Colombia: Six bombs exploded along the Cano Limon-Covenas pipeline, perpetrated by the Revolutionary Armed Forces of Colombia (FARC) (2001).

Israel: A Palestinian suicide bomber killed three people at a gas station in Ariel (2002).

Pakistan: The Muslim United Army group bombed nearly two dozen foreign-owned gas stations in Karachi (2003).

Yemen: A speedboat packed with explosives rammed and damaged a French oil tanker, the Limburg (2002).


Bangladesh: Bombings at four cinemas in Mymenshingh resulted in 17 deaths and nearly 300 injuries. Additional attacks against Bengali entertainment events included: a circus, wounding 30 people; and a bombing at an open-air concert, killing nine and wounding 50 (2002).

Colombia: A car bomb killed 36 and wounded 160 at a sports and social club in Bogota (2003).

Indonesia: Several bombs exploded at two nightclubs in Bali resulting in 202 deaths and hundreds of injuries (2002).

Israel: A Palestinian suicide bomber carried out an attack outside the Dolphinarium disco in Tel Aviv, killing 21 and wounding 120 (2001).

Russia: Fifty Chechen terrorists took over a Moscow theater with 700 civilian hostages. After a nearly three-day siege, Russian Special Forces pumped gas into the theater in order to subdue the attackers. The gas was a bit too effective, leading to the deaths of nearly 120 hostages. The Chechens were killed either by the gas or Russian Special Forces, who later stormed the theater (2002).


Greece: In Kholargos, two foreign bank branches were set on fire by the Anarchic Attack Group (2001).

Turkey: A truck bomb exploded near a building housing British-based bank HSBC in Istanbul. Another truck bombing that same November day against the British Consulate in Istanbul also caused significant damage. The two incidents resulted in nearly 30 deaths and some 450 injuries (2003).


Indonesia: A car bomb outside the J.W. Marriott Hotel in Jakarta resulted in 14 deaths and over 150 injuries (2003).

Iraq: A suicide terrorist detonated a car bomb alongside the Baghdad Hotel, killing seven and injuring over 40 others. The hotel housed U.S. contractors and Iraqi government officials (2003).

Israel: A Palestinian suicide bomber blew himself up during a Passover Seder held at the Park Hotel in Netanya, killing 29 and injuring 140 (2002).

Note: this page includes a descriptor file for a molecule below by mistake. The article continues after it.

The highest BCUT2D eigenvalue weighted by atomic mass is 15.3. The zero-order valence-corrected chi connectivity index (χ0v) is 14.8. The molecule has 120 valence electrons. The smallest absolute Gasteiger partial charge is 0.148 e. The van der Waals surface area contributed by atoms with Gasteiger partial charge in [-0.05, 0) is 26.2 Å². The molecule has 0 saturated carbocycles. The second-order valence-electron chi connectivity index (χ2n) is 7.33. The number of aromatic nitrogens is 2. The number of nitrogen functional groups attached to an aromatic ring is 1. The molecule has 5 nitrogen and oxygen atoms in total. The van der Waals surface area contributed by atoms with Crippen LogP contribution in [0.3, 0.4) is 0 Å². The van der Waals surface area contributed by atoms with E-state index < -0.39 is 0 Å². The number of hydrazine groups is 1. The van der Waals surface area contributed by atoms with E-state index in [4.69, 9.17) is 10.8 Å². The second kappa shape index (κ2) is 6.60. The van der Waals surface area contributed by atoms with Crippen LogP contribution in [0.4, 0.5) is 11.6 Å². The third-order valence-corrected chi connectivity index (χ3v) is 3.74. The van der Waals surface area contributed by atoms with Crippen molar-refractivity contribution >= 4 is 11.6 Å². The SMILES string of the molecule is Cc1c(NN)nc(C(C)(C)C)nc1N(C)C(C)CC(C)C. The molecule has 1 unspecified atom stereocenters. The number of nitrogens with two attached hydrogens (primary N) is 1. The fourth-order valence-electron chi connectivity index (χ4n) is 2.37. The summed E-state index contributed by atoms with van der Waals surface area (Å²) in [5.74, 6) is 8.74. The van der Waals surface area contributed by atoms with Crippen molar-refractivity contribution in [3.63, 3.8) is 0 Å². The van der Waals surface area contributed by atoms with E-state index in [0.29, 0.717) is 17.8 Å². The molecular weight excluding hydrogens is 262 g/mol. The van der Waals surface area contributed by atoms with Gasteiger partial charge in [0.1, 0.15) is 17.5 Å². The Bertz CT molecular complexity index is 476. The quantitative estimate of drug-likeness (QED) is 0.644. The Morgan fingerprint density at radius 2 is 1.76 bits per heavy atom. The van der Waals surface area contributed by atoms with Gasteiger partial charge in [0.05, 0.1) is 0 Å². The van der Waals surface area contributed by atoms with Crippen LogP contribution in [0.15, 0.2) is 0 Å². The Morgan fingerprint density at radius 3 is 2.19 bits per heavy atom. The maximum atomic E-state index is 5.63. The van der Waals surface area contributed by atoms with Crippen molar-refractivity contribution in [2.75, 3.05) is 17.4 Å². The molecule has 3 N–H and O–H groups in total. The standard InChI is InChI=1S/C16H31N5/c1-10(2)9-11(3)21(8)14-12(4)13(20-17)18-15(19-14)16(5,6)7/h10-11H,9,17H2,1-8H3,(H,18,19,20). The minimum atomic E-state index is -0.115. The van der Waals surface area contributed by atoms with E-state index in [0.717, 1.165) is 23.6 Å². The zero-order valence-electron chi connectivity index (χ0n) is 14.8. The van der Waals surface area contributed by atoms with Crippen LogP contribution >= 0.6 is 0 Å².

Kenya: A vehicle packed with explosives crashed into the Paradise Hotel lobby in Mombasa, causing 13 deaths and injuring scores of others (2002).

Spain: A car bomb exploded at a hotel in Roasas. The resulting toll at that tourist resort was one death and three injuries. In Salou, a car bomb exploded at a hotel, killing 13 people (2001).


Excerpted from Business Confronts Terrorism by Dean C. Alexander Copyright © 2004 by Dean C. Alexander. Excerpted by permission.
All rights reserved. No part of this excerpt may be reproduced or reprinted without permission in writing from the publisher.
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Meet the Author

Dean C. Alexander serves as a consultant in the Washington, D.C., area. His professional experience includes: Director of International Business Development at Grant Thornton International (Santiago, Chile); In-House Counsel at Heron International (London, Great Britain); In-House Counsel at Bezeq Globe (Tel Aviv, Israel); Executive Director at the NAFTA Research Institute (Washington, D.C.); Financial Advisor, UBS Financial Services (Washington, D.C., area); and consultant to the World Bank, Organization of American States, and multinational companies on legal, business, and political risk issues. He has published seven books and numerous articles on business, investment, law, and terrorism. He has lectured on international business law at universities in the United States and abroad as well as on terrorism for the U.S. State Department and at industry conferences. He can be reached at